Monday, October 18, 2021
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Energy policy is all about the big boys

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THIS is a letter to my Conservative MP, Mel Stride.

Dear Mr Stride,

Lockdown and idiotic advice from so-called scientists has resulted in our national debt increasing beyond the bounds of recovery, unemployment, loss of small and medium businesses, dependence upon Universal Basic Income, food and energy shortages and Government intrusion on our basic rights and freedoms, all through incompetence by those paid to look after our best interests.

My energy supplier Green has been forced out of business through this government’s lack of planning and as a direct result of this government buying wholesale into climate alarmism, just as it did with the Pandemic That Never Was, and then pursuing an idiotic policy to deal with climate change. Effective lobbying, risk aversion and unsuitable candidates being appointed to positions of power have prevented us from becoming nearly self-sufficient in gas. The development of shale gas has been ditched. As a result we are dependent on unreliable renewables and unpredictable foreign power to keep our lights on!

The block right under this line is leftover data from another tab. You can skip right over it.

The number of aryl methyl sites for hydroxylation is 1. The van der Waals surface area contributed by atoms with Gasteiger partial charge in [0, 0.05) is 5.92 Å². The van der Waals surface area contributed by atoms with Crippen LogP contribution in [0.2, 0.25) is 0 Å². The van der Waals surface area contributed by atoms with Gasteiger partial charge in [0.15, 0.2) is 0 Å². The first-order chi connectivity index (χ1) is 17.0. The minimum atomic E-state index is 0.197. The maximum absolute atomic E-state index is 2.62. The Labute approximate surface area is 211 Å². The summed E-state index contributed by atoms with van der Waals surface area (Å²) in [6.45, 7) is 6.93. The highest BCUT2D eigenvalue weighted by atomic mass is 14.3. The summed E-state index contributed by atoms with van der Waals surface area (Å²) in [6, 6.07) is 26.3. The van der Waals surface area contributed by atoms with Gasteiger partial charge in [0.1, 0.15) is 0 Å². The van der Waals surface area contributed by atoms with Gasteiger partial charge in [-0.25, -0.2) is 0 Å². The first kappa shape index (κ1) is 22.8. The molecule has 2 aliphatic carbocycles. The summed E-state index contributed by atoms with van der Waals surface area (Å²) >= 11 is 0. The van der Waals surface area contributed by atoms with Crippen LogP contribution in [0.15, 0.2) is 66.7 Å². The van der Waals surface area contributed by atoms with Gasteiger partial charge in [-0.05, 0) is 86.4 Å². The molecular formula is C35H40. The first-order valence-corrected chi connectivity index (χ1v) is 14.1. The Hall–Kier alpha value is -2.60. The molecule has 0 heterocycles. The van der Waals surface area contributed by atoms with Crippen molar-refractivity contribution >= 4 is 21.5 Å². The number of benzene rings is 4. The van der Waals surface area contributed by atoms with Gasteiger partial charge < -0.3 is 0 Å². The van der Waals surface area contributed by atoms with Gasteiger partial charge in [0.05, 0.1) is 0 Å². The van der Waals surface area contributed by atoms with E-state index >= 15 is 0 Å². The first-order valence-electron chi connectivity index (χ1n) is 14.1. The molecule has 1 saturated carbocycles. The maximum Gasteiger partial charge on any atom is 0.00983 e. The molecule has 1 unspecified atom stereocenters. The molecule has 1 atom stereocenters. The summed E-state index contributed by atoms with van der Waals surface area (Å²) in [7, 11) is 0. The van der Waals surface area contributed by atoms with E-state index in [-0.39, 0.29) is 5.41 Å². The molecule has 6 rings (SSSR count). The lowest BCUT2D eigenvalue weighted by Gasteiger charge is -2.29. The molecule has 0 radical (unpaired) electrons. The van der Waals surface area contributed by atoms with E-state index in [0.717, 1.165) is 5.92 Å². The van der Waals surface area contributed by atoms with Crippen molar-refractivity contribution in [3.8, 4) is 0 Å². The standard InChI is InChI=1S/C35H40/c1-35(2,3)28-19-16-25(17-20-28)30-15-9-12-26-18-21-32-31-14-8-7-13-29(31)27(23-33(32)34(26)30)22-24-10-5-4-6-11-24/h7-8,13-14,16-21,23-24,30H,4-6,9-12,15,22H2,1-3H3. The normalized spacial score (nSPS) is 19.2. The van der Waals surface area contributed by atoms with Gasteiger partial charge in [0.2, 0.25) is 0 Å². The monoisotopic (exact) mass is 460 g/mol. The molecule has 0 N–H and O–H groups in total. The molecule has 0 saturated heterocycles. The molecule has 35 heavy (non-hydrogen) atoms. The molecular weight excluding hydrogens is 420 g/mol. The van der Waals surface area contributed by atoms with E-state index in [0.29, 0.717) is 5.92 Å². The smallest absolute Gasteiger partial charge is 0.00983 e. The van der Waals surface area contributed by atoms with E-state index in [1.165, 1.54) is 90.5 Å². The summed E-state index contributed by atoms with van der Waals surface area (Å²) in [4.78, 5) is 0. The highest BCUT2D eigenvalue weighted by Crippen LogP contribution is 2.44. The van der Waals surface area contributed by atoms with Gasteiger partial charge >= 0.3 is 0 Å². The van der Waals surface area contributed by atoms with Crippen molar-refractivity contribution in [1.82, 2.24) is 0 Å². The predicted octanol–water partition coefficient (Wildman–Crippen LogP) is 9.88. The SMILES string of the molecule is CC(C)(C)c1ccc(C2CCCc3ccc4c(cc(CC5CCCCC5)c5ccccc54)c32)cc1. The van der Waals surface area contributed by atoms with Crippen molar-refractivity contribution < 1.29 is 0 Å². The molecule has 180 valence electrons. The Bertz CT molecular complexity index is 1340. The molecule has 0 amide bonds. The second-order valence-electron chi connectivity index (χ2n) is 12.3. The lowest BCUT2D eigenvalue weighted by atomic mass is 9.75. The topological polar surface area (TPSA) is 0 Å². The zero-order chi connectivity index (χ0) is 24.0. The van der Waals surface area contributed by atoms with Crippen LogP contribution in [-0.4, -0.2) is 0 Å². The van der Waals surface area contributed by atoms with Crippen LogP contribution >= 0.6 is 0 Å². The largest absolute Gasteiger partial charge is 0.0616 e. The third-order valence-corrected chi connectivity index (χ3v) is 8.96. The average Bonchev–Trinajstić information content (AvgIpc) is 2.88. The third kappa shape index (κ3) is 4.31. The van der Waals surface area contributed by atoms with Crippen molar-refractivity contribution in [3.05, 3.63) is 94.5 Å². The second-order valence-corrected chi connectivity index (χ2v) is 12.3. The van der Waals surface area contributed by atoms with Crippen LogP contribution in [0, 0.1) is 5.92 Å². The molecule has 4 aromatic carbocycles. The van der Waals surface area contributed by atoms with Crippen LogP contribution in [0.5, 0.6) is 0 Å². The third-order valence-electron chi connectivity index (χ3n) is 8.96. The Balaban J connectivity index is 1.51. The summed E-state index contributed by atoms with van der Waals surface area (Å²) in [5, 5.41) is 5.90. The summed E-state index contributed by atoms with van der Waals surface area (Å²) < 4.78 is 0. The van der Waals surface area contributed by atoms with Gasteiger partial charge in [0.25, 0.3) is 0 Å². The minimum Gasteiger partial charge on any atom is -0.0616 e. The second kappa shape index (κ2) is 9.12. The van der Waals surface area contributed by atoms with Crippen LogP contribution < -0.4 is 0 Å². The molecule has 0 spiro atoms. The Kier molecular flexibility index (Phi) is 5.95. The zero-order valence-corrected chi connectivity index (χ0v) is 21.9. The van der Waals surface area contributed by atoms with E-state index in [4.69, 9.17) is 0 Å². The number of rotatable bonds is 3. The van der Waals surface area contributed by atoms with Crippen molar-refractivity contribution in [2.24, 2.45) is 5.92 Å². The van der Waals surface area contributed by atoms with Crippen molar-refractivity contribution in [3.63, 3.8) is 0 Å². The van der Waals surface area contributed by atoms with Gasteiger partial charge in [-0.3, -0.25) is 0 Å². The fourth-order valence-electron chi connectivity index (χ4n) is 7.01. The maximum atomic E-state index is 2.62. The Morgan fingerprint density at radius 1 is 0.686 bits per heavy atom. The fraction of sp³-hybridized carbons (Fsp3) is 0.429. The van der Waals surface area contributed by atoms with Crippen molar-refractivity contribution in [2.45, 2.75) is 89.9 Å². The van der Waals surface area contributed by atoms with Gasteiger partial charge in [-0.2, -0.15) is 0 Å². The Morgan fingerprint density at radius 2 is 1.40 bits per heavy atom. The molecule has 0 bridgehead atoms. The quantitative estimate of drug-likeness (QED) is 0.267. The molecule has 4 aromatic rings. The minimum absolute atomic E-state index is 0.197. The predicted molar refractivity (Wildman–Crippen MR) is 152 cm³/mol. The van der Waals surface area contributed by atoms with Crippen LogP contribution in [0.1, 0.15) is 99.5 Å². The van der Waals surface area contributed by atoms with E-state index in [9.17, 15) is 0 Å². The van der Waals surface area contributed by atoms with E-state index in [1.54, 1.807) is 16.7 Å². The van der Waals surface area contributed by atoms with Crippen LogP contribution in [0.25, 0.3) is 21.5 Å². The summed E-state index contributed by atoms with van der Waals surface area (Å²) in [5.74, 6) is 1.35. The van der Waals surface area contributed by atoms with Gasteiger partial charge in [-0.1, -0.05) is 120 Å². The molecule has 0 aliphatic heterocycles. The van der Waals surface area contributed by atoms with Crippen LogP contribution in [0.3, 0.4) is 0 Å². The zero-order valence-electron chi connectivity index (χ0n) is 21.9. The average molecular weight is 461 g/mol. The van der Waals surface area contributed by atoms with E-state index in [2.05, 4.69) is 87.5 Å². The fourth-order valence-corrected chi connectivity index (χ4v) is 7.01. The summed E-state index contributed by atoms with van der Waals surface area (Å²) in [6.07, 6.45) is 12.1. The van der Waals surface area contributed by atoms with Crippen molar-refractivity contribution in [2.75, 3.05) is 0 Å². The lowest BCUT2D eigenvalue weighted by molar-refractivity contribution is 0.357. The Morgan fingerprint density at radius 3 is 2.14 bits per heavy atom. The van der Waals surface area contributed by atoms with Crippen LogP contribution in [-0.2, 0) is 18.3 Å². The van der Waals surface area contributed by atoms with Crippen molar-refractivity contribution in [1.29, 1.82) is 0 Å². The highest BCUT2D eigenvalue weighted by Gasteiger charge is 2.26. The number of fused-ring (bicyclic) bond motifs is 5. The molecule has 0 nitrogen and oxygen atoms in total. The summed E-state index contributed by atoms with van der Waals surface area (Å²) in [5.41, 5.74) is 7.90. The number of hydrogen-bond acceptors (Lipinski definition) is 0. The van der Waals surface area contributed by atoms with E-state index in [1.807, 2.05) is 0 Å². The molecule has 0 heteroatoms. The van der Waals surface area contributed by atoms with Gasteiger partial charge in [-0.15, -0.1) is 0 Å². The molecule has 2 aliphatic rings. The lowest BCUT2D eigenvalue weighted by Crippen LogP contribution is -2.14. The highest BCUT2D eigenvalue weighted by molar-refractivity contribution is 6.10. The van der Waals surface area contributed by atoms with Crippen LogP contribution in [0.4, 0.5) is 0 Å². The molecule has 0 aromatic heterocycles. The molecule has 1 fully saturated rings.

Now this government commits to go faster than anyone else to ‘Net Zero’ regardless of cost to consumers, businesses and the already broken economy. Are you aware that China continues to build coal-fired power stations to maintain low-cost energy and maximise its advantage over the West? And Germany. Yet again, this government listens to the wrong people.

Back to my predicament and Kwasi Kwarteng, Business Secretary. I wonder what qualifications he holds? This man said that small firms would be allowed to go bankrupt, with their customers auctioned off to the company prepared to offer them the cheapest rate. The Business Secretary was made aware of the threat to energy suppliers in March last year by Ofgem. Some 18 months later there has been no tangible action taken by him.